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Is vitamin D supplementation a cost-effective treatment?

Posted on: April 8, 2016   by  Amber Tovey


Two studies concluded that vitamin D supplementation likely has a positive impact economically in both pregnant women and orthopedic trauma patients.

Vitamin D skeptics commonly complain that vitamin D supplementation and testing is too costly for medical professionals to utilize with their patients. These cynics question whether research has provided enough evidence to warrant testing and supplementation.

Previous research has found vitamin D supplementation provides an inexpensive and effective method of intervention for women who are undergoing fertility treatment. In fact, the researchers determined that for each ongoing pregnancy in women who were not treated for vitamin D deficiency spent nearly $12,000 more on average than those who were treated for vitamin D deficiency. The researchers concluded that treatment of vitamin D deficiency was cost effective when the assisted reproductive technology cycle was less than $20,500.

A relatively recent study also found that vitamin D deficiency is linked with a significant financial burden on hospitals and third party payers. Low vitamin D status was associated with approximately a $13,000 increased cost for intensive care units and a $10,000 increased cost for hospital wards.

Now, two additional studies have provided evidence that vitamin D supplementation is well worth its price. The first study estimated the economic burden attributed to inadequate vitamin D status in pregnant women. To do this, the researchers analyzed data from published literature regarding the effects of vitamin D supplementation on pregnancy complications. Vitamin D supplementation elicits a multitude of benefits for pregnant women, reducing the risk of pregnancy complications and birth complications. Thus, the study’s results came as no surprise to the Vitamin D Council.

The researchers found that inadequate vitamin D accounted for 14% of risk for pre-eclampsia; though, they did not find significant treatment effects for preterm birth or small gestational age. The researchers estimated that addressing vitamin D inadequacy in pregnant women in England and Wales would reduce the number of cases of pre-eclampsia by 4,126. This would result in a net saving of 18.6 million British pounds, which converts to 26.5 million US dollars annually.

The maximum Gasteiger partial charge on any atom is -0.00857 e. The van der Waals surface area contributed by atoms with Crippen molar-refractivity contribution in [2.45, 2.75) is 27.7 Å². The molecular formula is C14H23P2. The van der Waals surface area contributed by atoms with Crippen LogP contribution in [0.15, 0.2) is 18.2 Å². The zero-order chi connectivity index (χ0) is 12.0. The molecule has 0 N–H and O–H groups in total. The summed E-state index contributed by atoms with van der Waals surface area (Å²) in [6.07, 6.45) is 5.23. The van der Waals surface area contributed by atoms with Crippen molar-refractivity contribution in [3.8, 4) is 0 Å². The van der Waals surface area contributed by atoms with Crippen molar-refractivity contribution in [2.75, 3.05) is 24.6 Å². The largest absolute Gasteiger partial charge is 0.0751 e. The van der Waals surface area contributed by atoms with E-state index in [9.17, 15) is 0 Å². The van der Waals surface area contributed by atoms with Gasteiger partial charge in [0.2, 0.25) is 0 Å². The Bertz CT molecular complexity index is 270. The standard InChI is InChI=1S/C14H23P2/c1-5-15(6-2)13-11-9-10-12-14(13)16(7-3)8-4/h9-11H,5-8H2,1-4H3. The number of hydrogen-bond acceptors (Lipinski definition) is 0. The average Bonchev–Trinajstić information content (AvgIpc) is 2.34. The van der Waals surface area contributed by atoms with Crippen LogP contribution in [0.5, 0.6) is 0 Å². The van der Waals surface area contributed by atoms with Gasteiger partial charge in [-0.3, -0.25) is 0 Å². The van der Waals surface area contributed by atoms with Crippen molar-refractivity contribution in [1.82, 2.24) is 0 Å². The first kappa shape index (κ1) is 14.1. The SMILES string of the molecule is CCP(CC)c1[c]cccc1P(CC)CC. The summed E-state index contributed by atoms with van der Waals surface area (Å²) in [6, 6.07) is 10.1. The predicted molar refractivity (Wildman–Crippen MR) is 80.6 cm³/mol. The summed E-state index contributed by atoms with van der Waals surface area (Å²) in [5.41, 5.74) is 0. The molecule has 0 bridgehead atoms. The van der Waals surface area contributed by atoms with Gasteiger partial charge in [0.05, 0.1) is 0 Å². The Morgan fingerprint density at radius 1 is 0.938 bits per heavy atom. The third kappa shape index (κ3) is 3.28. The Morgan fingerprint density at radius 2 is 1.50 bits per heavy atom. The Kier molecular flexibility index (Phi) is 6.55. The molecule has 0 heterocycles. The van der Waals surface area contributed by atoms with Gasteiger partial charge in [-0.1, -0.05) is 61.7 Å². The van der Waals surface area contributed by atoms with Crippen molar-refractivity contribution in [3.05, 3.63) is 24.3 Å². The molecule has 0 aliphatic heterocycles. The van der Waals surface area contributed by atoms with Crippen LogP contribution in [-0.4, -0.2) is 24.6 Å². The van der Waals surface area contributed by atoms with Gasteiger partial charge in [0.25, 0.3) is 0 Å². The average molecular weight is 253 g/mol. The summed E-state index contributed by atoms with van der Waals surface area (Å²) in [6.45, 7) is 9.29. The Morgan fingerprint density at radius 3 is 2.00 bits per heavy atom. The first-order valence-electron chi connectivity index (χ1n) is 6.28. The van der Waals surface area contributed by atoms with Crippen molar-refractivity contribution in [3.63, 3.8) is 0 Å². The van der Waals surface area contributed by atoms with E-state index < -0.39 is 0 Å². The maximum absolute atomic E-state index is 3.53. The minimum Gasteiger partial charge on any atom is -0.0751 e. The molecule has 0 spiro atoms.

The researchers stated,

“The current results suggest that based on current evidence a public health policy preventing vitamin D inadequacy in pregnant women is likely to have a positive impact on the NHS budget in England and Wales.”

The second study assessed the economic benefit of the combination of calcium and vitamin D supplementation in orthopedic trauma patients. The researchers analyzed medical records of 2,358 adult patients with acute fracture in one hospital over three years. They wanted to determine whether vitamin D supplementation affected the occurrence of non-unions. Non-unions refer to when a broken bone fails to heal. The treatments offered for non-unions include bone stimulation and surgery, both of which are relatively expensive procedures.

The researchers found that an average of 92 of their fractures develop non-union annually. Eight weeks of daily vitamin D (1,600 IU) and calcium (1,200 mg) supplementation resulted in a 5% reduction in non-union risk, or approximately 4.6 fewer non-unions each year. While this reduction may appear minor, the expenses saved are far from insignificant. The researchers found that the total cost to treat the 4.6 non-unions was $78,030. The cost of supplementation for all fracture patients was $12,164. Therefore, they projected that vitamin D and calcium supplementation would result in a net savings of $65,866 per year for one hospital alone.

The researchers concluded,

“Vitamin D and calcium supplementation of orthopedic trauma patients for 8 weeks after fracture appears to be cost-effective.”

They went on to state the other plausible benefits associated with calcium and vitamin D supplementation,

“Supplementation may also reduce the number of subsequent fractures, enhance muscular strength, improve balance in the elderly, elevate mood leading to higher functional outcome scores and diminish hospital tort liability by reducing the number of nonunions.”

The current literature provides evidence that vitamin D supplementation is a cheap and effective method in both the prevention and treatment of various health outcomes.


Tovey, A. & Cannell, JJ. Is vitamin D cost effective? The Vitamin D Council Blog & Newsletter, 2016.


Kamudoni, P. et al. An estimate of the economic burden of vitamin D deficiency in pregnant women in the United Kingdom. Gynecological Endocrinology, 2016.

Childs, BR. et al. Economic benefit of calcium and vitamin D supplementation: Does it outweigh the cost of nonunions? Journal of Orthopaedic Trauma, 2016.

1 Response to Is vitamin D supplementation a cost-effective treatment?

  1. [email protected]

    There are huge profits to be made when vitamin D is given by Health Maintenance Organizations, however this particular study is a poor example.
    1) Failed to include costs included for education, distribution, etc.
    2) Recommended only 800 IU (the upper limit in the UK)
    3) Did not consider a loading dose, so as to get benefits in weeks instead of months

    Details at http://vitamindwiki.com/tiki-index.php?page_id=7415

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